(San Francisco, CA)—What would you do if everything you knew about your life was turned upside down? If your sisters weren’t really your sisters and your mother was married to someone else before your father? In her personal and moving film NEW YEAR BABY, Socheata Poeuv finds that long-held secrets hide not only painful memories, but also love forged under inhuman conditions. NEW YEAR BABY will have its television premiere on the Emmy Award–winning PBS series Independent Lens, hosted by Terrence Howard, on Tuesday, May 27, at 10pm (check local listings).
Born in a refugee camp on April 13—the Cambodian New Year’s Day—Socheata Poeuv has always been called “the lucky one” by her family. Her parents, Ma and Pa, survived the Khmer Rouge, one of the cruelest political regimes ever documented, eventually escaping to Thailand and then moving the entire family to Texas. Once in the United States, Ma and Pa never talked about what happened in Cambodia, focusing instead on giving the kids a “normal American life.”
On Christmas Day 2002, with the entire family gathered together, Socheata’s parents reveal a secret they had kept for more than 25 years: Her older sisters weren’t really her sisters at all, and her brother was only her half-brother, the child of her mother’s previous marriage. While reeling from this new information, Socheata wonders what other secrets her parents might have left behind in Cambodia. She embarks on an emotional journey with Ma and Pa to their homeland, retracing the family’s path and picking up the lost pieces of her history along the way. She finds that to get to the bottom of her family’s story, she must understand what happened to her former country as well.
Using animation to illustrate family memories and the country’s history, NEW YEAR BABY intertwines the stories of Ma and Pa with those of millions of others who suffered under the Khmer Rouge. In fewer than four years, more than 1.7 million Cambodians—about one-fourth of the population—died from starvation, disease or execution.
Taking Ma and Pa back to places filled with sadness, Socheata pleads, prods and pries, trying to get them to answer questions they have dodged so many times before. How did her parents, a mismatched couple with little in common, come to be together? What happened to them in the Khmer Rouge labor camps? How did they survive the genocide when so many others died? And why had they never told the truth? NEW YEAR BABY is the story of love that carried a family around land mines, across borders and across an ocean—a love so powerful not even the Khmer Rouge could destroy it.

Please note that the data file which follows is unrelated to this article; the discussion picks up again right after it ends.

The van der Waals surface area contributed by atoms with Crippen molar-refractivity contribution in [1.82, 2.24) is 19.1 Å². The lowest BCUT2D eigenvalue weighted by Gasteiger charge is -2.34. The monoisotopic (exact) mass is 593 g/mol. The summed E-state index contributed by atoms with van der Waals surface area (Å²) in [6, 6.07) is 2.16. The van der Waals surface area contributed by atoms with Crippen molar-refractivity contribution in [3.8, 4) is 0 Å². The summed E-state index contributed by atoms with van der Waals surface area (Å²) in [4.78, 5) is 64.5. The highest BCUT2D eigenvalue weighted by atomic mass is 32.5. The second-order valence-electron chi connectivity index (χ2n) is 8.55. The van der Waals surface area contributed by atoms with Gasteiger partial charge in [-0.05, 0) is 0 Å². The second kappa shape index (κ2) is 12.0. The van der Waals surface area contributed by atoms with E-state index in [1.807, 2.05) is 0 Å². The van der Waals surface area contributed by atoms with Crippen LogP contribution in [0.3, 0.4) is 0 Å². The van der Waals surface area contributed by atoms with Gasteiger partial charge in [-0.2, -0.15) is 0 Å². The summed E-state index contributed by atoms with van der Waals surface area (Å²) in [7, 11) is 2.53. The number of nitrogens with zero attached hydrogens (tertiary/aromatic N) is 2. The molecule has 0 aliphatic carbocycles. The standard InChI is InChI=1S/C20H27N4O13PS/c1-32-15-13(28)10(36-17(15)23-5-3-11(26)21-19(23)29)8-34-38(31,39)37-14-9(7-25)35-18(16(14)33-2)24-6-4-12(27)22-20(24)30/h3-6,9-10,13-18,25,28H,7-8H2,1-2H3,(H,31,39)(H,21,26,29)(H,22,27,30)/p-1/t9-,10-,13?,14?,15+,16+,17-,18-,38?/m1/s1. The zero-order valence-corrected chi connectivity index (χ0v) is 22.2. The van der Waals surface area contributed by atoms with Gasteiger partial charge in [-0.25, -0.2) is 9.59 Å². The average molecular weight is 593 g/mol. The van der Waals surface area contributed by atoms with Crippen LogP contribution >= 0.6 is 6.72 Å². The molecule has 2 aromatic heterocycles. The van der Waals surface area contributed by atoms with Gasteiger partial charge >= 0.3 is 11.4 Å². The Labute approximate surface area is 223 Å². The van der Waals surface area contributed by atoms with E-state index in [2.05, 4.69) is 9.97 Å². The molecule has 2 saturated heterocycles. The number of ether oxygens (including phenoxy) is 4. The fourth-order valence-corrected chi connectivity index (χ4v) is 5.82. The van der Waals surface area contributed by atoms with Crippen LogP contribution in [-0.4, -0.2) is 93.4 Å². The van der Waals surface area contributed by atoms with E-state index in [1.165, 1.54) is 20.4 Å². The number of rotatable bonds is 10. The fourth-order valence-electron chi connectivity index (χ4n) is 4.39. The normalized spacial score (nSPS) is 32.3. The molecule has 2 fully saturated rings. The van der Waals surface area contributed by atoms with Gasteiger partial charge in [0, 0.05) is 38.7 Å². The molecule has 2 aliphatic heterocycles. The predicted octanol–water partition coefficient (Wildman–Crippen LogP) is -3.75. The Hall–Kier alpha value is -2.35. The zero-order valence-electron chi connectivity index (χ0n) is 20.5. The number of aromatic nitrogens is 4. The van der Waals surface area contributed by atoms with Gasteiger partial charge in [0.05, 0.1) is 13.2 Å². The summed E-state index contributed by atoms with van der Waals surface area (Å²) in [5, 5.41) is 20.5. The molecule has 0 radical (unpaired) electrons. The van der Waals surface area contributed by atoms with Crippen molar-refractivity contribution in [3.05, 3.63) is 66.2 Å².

To learn more about the film and the issues, visit the companion website for NEW YEAR BABY at Independent Lens online. Get detailed information on the film, watch preview clips, read an interview with the filmmaker, and explore the subject in depth with links and resources. The site also features a Talkback section for viewers to share their ideas and opinions. The NEW YEAR BABY companion website launches April 29, 2008 pbs.org/independentlens/newyearbaby.
NEW YEAR BABY is a featured May film for ITVS Community Cinema, the monthly screening series featuring upcoming selections from the Independent Lens season. Presented in partnership with local public television stations and leading community organizations, ITVS Community Cinema holds preview screenings in select markets across the country, making a real contribution on a range of current social issues by connecting communities with organizations and information and providing the opportunity to get involved. For more information, visit pbs.org/independentlens/getinvolved/.
About the Filmmaker
Socheata Poeuv (so-CHEE-tah puv) is the CEO of Khmer Legacies, an organization whose mission is to create a video archive about the Cambodian genocide. Khmer Legacies has a goal of videotaping the testimonies of thousands of Cambodian survivors by having children interview their parents. Poeuv was selected as a 2007 Echoing Green Fellow and is a Visiting Fellow at the Yale University Genocide Studies Program. She made her filmmaking debut with the award-winning film NEW YEAR BABY. She co-founded Broken English Productions in New York City; was on the staff at NBC News Dateline; and was previously with ABC News World News Tonight Weekend and NBC News Today. Poeuv graduated cum laude with a B.A. in English literature from Smith College in 2002 and studied one year at Hertford College, Oxford.
About Independent Lens
Independent Lens is an Emmy® Award–winning weekly series airing Tuesday nights at 10pm on PBS. The acclaimed anthology series features documentaries and a limited number of fiction films united by the creative freedom, artistic achievement and unflinching visions of their independent producers. Independent Lens features unforgettable stories about unique individuals, communities and moments in history. Independent Lens is jointly curated by ITVS and PBS and is funded by the Corporation for Public Broadcasting, a private corporation funded by the American people, with additional funding provided by PBS and the National Endowment for the Arts. The series producer is Lois Vossen.
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